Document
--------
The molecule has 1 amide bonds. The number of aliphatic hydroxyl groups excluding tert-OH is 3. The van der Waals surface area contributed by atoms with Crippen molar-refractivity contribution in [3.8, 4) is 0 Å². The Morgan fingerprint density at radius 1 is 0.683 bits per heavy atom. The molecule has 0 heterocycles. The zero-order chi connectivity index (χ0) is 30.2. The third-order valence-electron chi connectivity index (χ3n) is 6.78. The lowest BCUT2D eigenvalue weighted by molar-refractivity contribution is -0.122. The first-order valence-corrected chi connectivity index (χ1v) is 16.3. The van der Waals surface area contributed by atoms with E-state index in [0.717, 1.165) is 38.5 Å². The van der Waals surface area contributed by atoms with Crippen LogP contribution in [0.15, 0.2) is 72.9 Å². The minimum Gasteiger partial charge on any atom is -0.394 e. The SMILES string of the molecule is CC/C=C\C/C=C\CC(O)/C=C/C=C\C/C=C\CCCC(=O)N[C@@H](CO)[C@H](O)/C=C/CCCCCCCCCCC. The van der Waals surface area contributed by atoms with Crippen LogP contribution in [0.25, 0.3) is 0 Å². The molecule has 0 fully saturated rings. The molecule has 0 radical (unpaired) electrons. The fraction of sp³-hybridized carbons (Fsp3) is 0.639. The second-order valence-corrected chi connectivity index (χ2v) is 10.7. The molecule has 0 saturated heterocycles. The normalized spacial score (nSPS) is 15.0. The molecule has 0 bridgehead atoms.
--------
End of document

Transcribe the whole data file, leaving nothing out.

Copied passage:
The molecule has 1 amide bonds. The number of aliphatic hydroxyl groups excluding tert-OH is 3. The van der Waals surface area contributed by atoms with Crippen molar-refractivity contribution in [3.8, 4) is 0 Å². The Morgan fingerprint density at radius 1 is 0.683 bits per heavy atom. The molecule has 0 heterocycles. The zero-order chi connectivity index (χ0) is 30.2. The third-order valence-electron chi connectivity index (χ3n) is 6.78. The lowest BCUT2D eigenvalue weighted by molar-refractivity contribution is -0.122. The first-order valence-corrected chi connectivity index (χ1v) is 16.3. The van der Waals surface area contributed by atoms with E-state index in [0.717, 1.165) is 38.5 Å². The van der Waals surface area contributed by atoms with Crippen LogP contribution in [0.15, 0.2) is 72.9 Å². The minimum Gasteiger partial charge on any atom is -0.394 e. The SMILES string of the molecule is CC/C=C\C/C=C\CC(O)/C=C/C=C\C/C=C\CCCC(=O)N[C@@H](CO)[C@H](O)/C=C/CCCCCCCCCCC. The van der Waals surface area contributed by atoms with Crippen LogP contribution in [0.25, 0.3) is 0 Å². The molecule has 0 fully saturated rings. The molecule has 0 radical (unpaired) electrons. The fraction of sp³-hybridized carbons (Fsp3) is 0.639. The second-order valence-corrected chi connectivity index (χ2v) is 10.7. The molecule has 0 saturated heterocycles. The normalized spacial score (nSPS) is 15.0. The molecule has 0 bridgehead atoms.